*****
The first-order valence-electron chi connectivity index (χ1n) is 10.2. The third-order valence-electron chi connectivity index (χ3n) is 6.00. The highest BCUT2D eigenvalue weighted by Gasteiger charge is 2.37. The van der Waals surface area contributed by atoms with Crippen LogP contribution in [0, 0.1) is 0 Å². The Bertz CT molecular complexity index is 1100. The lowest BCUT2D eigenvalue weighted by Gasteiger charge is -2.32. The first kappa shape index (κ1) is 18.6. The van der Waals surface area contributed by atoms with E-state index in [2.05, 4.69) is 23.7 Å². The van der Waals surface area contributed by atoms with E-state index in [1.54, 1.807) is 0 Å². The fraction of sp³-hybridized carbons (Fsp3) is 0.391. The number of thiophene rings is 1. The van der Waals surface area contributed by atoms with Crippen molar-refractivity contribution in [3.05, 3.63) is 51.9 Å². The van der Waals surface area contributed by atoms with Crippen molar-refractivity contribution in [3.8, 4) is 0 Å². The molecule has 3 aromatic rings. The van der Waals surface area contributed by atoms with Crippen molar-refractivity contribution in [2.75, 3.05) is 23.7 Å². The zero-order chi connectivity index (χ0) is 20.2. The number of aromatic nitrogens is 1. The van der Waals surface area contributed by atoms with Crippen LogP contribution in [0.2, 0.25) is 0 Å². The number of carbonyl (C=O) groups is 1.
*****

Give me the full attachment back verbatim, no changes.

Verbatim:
The first-order valence-electron chi connectivity index (χ1n) is 10.2. The third-order valence-electron chi connectivity index (χ3n) is 6.00. The highest BCUT2D eigenvalue weighted by Gasteiger charge is 2.37. The van der Waals surface area contributed by atoms with Crippen LogP contribution in [0, 0.1) is 0 Å². The Bertz CT molecular complexity index is 1100. The lowest BCUT2D eigenvalue weighted by Gasteiger charge is -2.32. The first kappa shape index (κ1) is 18.6. The van der Waals surface area contributed by atoms with E-state index in [2.05, 4.69) is 23.7 Å². The van der Waals surface area contributed by atoms with E-state index in [1.54, 1.807) is 0 Å². The fraction of sp³-hybridized carbons (Fsp3) is 0.391. The number of thiophene rings is 1. The van der Waals surface area contributed by atoms with Crippen molar-refractivity contribution in [3.05, 3.63) is 51.9 Å². The van der Waals surface area contributed by atoms with Crippen molar-refractivity contribution in [3.8, 4) is 0 Å². The molecule has 3 aromatic rings. The van der Waals surface area contributed by atoms with Crippen molar-refractivity contribution in [2.75, 3.05) is 23.7 Å². The zero-order chi connectivity index (χ0) is 20.2. The number of aromatic nitrogens is 1. The van der Waals surface area contributed by atoms with Crippen LogP contribution in [0.2, 0.25) is 0 Å². The number of carbonyl (C=O) groups is 1.